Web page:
Jump to Main Content
Tailoring biomass-derived carbon for high-performance supercapacitors from controllably cultivated algae microspheres
- Zhu, Bingjun, Liu, Bin, Qu, Chong, Zhang, Hao, Guo, Wenhan, Liang, Zibin, Chen, Feng, Zou, Ruqiang
- Journal of materials chemistry 2018 v.6 no.4 pp. 1523-1530
- algae, biomass, calcium, capacitance, carbon, carbon electrodes, electrochemistry, magnesium, microparticles, nitrogen, nitrogen content, nutrients, proteins, surface area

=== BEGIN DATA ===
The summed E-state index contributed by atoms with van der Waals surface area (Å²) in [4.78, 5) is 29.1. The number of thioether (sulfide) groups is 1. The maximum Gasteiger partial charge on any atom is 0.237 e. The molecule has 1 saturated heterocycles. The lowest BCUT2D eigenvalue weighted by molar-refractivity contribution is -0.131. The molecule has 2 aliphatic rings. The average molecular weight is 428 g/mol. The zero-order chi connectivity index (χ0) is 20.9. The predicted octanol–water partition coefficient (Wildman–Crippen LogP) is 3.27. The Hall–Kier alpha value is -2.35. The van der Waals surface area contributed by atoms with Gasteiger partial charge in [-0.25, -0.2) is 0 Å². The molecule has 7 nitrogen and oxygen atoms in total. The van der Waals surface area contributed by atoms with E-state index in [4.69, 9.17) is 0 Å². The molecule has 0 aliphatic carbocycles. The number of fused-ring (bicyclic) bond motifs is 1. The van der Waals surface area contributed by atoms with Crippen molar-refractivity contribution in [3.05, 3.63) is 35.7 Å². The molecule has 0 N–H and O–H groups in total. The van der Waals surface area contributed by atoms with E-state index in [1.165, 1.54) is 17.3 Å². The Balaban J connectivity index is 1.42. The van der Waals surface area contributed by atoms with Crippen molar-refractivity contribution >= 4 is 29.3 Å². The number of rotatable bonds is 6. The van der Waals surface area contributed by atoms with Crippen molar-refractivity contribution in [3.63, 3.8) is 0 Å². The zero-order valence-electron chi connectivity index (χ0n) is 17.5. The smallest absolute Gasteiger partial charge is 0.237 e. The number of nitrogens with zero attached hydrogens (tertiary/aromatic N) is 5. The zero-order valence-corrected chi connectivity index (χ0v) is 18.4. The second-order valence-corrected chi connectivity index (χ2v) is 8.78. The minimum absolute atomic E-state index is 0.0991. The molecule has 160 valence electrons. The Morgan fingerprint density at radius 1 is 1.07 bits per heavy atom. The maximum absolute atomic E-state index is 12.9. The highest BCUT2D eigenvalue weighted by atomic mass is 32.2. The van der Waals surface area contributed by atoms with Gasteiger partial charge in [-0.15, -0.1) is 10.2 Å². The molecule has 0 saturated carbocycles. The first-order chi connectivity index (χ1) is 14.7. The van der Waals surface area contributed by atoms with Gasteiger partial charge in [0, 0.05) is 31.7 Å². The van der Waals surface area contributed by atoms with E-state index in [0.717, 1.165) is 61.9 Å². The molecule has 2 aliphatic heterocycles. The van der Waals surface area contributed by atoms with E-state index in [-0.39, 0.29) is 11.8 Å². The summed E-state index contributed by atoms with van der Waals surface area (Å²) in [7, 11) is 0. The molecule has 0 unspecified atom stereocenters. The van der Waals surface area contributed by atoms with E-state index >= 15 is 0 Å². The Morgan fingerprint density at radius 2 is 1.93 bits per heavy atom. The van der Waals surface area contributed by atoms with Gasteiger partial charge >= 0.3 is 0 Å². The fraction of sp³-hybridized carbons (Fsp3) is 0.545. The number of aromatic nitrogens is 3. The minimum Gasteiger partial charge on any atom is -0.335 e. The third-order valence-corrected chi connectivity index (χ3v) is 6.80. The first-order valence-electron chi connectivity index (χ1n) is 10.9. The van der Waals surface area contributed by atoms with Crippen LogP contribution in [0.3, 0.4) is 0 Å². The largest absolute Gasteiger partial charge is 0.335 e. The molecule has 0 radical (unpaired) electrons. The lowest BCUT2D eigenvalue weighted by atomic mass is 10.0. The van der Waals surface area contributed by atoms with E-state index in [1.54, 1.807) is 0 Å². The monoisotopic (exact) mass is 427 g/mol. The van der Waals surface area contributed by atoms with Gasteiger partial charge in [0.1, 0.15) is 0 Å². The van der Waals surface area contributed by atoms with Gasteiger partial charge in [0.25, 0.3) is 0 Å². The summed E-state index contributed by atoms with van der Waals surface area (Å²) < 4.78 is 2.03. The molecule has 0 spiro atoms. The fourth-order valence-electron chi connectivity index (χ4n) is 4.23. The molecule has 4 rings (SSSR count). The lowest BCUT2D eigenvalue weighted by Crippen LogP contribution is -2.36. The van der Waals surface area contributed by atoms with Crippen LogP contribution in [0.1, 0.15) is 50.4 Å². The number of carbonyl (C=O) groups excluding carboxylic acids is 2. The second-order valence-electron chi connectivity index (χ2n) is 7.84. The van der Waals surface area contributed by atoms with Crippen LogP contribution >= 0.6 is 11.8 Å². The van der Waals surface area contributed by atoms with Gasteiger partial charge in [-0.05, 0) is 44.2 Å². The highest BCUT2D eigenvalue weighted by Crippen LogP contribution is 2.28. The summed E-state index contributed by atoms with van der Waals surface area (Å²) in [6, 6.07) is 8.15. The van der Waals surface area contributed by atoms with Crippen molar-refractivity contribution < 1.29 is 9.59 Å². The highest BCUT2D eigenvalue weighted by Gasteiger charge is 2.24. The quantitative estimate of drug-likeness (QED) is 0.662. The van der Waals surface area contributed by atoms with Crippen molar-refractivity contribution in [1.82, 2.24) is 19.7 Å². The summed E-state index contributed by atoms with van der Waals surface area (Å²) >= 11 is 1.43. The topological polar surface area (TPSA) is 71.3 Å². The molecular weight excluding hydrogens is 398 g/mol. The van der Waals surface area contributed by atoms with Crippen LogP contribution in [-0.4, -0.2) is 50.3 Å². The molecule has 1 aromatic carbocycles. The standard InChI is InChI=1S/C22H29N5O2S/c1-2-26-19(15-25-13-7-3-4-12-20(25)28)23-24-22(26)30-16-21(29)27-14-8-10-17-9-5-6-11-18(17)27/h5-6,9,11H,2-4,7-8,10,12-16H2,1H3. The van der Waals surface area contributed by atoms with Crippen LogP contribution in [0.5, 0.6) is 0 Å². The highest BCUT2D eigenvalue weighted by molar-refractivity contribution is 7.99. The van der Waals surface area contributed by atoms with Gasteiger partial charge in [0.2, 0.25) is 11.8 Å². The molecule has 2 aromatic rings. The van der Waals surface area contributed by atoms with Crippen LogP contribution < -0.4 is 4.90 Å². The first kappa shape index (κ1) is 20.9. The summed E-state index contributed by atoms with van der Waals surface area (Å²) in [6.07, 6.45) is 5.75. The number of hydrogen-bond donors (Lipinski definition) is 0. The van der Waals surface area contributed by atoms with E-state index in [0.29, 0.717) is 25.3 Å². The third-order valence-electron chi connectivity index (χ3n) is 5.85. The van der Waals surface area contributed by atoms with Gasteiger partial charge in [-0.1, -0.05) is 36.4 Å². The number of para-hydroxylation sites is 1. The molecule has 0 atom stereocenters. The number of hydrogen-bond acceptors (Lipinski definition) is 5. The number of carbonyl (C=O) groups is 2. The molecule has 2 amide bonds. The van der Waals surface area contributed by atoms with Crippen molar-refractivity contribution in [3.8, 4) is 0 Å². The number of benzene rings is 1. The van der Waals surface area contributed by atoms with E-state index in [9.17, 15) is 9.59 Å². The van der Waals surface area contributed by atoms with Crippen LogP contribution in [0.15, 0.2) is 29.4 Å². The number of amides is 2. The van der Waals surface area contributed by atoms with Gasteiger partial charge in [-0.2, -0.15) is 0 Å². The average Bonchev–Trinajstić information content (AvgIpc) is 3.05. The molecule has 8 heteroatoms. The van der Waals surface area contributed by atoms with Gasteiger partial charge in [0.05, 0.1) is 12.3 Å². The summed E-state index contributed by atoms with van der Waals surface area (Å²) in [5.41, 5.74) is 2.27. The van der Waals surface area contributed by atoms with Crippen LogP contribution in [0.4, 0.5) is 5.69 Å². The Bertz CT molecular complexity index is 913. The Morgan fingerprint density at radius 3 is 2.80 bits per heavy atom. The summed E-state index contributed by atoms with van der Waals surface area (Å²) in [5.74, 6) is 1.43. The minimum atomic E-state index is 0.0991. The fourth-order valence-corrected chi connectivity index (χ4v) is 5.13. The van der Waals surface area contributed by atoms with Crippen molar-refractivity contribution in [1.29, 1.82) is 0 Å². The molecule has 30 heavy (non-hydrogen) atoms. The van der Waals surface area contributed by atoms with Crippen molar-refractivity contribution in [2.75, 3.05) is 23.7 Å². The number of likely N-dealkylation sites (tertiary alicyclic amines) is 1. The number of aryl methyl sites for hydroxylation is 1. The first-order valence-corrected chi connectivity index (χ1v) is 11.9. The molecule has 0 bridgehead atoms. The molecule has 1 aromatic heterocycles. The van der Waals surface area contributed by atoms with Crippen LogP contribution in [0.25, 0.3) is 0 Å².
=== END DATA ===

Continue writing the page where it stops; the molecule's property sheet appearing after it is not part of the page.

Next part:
- A high-performance “green” carbon-based supercapacitor electrode material is synthesized from selected algae microspheres, which are grown under controlled cultivation conditions. The best-performing sample possesses a high specific surface area of 1337.9 m² g⁻¹ with a hierarchically porous structure and naturally intrinsic nitrogen dopant. This leads to an excellent specific capacitance of 353 F g⁻¹ at 1 A g⁻¹ and 92% capacitance retention even after 10 000 charge–discharge cycles at 20 A g⁻¹, which makes it superior to many recently reported biomass- and synthetically derived carbon electrode materials. It is found that residual nitrogen and metal contents in algae-derived carbon are highly influenced by biomass components, such as proteins. The content of these components can be controlled by adjusting the concentrations of nutrients in cultivation media. However, nitrogen in algae proteins is not pyrolytically stable, and studies indicate that excessive residual metal content plays the role of “dead mass” and results in a less-developed porous structure. Therefore, this suggests that both biomass selection and cultivation should aim for proteins with a more stable nitrogen content and minimized content of electrochemically inactive metals such as Mg and Ca. Hence, this study does not just demonstrate a green candidate electrode material for high-performance supercapacitors, but also provides an innovative selection and cultivation strategy to improve the capacitive performance of biomass-derived carbon.